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Intel show off 28 core processor at 5ghz

Posted: 10 Jun 2018, 22:46
by Johnmcl7
There's been a lot of criticism of what is just a publicity stunt but I quite like it for how ridiculous it is:

https://www.anandtech.com/show/12907/we ... ed-to-know

Although Intel is promising a Q4 release for this processor it seems unlikely, what it appears they've done is take their existing $10,000 Xeon platinum 20 core processor which normally tops out at 3.2Ghz with all cores running, fitted a monster cooling system to it (even the VRM array needs a quad set of fans) with a beefy power delivery system to allow all 28 cores to hit 5Ghz.

AMD also showed their own monster with Threadripper 2 which is likely to be released soon with 32 cores instead of the 16 of the original:

https://www.anandtech.com/show/12906/am ... 99-refresh

This also seems a bit pointless as the large number of cores on the original Threadripper could cause problems with some applications and there's not much that can support such a large core count beyond high levels of virtualisation.

Intel show off 28 core processor at 5ghz

Posted: 11 Jun 2018, 17:13
by se99paj
I was reading about this as well, the intel processor was a bit of a joke, not entirely sure they were trying to prove.

I'm probably being a bit dumb, but are these processors targeted at the consumer market in anyway or are they just for Commercial/Enterprise use?
Even for a gaming PC wouldn't there be other components that would choke the PC before the processor

Intel show off 28 core processor at 5ghz

Posted: 11 Jun 2018, 23:11
by Johnmcl7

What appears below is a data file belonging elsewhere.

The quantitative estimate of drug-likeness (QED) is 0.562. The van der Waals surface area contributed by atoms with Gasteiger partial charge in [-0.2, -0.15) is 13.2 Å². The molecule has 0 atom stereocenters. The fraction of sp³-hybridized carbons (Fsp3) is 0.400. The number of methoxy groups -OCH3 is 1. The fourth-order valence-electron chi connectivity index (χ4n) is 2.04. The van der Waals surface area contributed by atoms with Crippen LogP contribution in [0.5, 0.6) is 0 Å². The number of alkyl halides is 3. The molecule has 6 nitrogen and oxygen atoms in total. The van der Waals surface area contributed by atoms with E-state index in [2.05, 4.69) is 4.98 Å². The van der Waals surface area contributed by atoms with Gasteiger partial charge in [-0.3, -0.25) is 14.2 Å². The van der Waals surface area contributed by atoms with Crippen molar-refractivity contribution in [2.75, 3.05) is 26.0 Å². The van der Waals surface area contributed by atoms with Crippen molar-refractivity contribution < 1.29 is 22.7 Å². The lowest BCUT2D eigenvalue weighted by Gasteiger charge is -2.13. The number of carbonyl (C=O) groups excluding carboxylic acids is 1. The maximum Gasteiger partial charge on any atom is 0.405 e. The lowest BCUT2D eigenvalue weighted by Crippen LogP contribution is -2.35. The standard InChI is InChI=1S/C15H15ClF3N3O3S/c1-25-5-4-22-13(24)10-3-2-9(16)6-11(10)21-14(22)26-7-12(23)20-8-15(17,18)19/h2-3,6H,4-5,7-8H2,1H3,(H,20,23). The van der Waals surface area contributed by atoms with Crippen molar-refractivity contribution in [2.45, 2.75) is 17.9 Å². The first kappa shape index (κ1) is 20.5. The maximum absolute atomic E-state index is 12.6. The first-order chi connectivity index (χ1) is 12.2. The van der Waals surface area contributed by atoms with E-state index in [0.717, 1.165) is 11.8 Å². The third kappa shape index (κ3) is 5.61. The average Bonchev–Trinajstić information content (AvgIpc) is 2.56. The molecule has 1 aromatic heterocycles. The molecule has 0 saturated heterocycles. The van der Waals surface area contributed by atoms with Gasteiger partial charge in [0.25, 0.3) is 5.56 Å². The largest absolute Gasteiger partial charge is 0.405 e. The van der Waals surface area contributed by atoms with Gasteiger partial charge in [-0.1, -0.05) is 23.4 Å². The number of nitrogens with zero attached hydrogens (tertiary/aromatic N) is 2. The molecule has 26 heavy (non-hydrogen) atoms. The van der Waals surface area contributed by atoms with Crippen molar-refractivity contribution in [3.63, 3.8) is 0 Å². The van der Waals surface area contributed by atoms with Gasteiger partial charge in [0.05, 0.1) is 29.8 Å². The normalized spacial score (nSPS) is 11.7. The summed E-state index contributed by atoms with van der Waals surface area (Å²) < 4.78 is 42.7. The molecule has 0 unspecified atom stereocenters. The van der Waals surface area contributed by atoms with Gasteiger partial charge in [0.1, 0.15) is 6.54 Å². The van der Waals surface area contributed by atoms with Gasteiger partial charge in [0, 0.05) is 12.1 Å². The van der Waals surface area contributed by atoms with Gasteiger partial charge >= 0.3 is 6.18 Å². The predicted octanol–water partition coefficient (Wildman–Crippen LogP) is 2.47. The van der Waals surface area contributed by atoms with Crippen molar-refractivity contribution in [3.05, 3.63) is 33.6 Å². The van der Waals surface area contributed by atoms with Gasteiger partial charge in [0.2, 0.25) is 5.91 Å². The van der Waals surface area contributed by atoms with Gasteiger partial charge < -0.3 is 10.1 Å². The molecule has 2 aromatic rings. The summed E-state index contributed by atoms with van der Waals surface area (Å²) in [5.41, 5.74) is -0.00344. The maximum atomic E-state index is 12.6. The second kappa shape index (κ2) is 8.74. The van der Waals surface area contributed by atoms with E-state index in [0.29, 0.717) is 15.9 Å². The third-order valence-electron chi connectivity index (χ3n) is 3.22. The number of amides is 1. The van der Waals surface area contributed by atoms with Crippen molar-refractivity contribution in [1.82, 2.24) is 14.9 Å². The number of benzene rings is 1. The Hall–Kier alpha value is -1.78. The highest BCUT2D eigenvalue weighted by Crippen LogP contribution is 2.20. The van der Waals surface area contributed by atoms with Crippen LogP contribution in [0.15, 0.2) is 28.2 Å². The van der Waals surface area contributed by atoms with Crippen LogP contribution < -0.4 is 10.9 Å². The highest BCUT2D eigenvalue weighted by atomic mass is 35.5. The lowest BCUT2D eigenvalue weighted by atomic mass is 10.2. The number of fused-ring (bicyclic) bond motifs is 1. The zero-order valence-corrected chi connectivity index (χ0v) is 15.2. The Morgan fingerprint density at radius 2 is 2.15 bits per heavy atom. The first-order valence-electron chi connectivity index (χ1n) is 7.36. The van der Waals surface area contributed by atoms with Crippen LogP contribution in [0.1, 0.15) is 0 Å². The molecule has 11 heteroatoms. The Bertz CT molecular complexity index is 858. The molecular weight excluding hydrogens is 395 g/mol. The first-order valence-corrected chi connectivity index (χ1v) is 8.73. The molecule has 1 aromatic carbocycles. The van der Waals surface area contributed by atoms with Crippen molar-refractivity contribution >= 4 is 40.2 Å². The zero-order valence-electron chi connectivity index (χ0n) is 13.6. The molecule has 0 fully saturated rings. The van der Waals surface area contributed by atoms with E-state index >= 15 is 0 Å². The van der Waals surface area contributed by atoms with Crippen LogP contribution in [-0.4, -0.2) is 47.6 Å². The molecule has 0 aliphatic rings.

I can't see any function for these processors for gaming PC's or consumers apart from for boasting, it's easy enough for both companies to effectively rebadge their server processors. I don't see what Intel was doing is any worse than AMD as both are pointless products aimed at getting headlines.

The problem with multi core processing is that the software has to be well written to take advantage of multiple threads, most applications tend to be optimised for around four cores and even those that claim to have good multi-threaded support will only support a small number of cores. I have an elderly hex core i7 3930K which with hyperthreading has 12 threads on offer and regularly even with multithreaded optimised applications such as video encoding there's cores sitting idle. AMD's original 16 core threadripper's game mode actually reduces the core count by half to improve performance since there's no need for the additional cores but even in high performance modelling applications and similar at work we don't use more than ten core processors and even then CPU utilisation is low.

Virtualisation is where the high core counts come in handy for running a large number of high performance servers but that's far beyond any consumer is going to need and even much lower core count processors can do the job for simpler consumer use.